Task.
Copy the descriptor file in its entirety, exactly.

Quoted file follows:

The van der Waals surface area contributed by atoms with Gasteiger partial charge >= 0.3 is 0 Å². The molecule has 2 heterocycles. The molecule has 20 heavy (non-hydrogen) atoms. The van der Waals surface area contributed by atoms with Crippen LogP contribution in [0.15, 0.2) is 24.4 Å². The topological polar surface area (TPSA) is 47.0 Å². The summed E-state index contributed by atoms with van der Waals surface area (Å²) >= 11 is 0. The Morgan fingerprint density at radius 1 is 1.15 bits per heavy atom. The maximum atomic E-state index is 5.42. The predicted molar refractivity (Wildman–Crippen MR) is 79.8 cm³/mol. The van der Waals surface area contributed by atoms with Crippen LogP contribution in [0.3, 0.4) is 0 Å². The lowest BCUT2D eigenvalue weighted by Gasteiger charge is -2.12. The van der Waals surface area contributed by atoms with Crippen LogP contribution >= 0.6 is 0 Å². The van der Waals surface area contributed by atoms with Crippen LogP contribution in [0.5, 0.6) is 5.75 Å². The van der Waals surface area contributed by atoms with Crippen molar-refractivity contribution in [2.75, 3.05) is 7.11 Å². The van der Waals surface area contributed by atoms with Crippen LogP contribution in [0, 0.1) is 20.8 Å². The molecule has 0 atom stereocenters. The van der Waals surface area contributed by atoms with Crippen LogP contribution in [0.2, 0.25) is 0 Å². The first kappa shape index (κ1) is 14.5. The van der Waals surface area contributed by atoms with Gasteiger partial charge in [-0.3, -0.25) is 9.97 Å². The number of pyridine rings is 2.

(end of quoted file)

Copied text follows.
The van der Waals surface area contributed by atoms with Gasteiger partial charge >= 0.3 is 0 Å². The molecule has 2 heterocycles. The molecule has 20 heavy (non-hydrogen) atoms. The van der Waals surface area contributed by atoms with Crippen LogP contribution in [0.15, 0.2) is 24.4 Å². The topological polar surface area (TPSA) is 47.0 Å². The summed E-state index contributed by atoms with van der Waals surface area (Å²) >= 11 is 0. The Morgan fingerprint density at radius 1 is 1.15 bits per heavy atom. The maximum atomic E-state index is 5.42. The predicted molar refractivity (Wildman–Crippen MR) is 79.8 cm³/mol. The van der Waals surface area contributed by atoms with Crippen LogP contribution in [0.3, 0.4) is 0 Å². The lowest BCUT2D eigenvalue weighted by Gasteiger charge is -2.12. The van der Waals surface area contributed by atoms with Crippen LogP contribution >= 0.6 is 0 Å². The van der Waals surface area contributed by atoms with Crippen LogP contribution in [0.5, 0.6) is 5.75 Å². The van der Waals surface area contributed by atoms with Crippen molar-refractivity contribution in [2.75, 3.05) is 7.11 Å². The van der Waals surface area contributed by atoms with Crippen LogP contribution in [0, 0.1) is 20.8 Å². The molecule has 0 atom stereocenters. The van der Waals surface area contributed by atoms with Crippen LogP contribution in [0.2, 0.25) is 0 Å². The first kappa shape index (κ1) is 14.5. The van der Waals surface area contributed by atoms with Gasteiger partial charge in [-0.3, -0.25) is 9.97 Å². The number of pyridine rings is 2.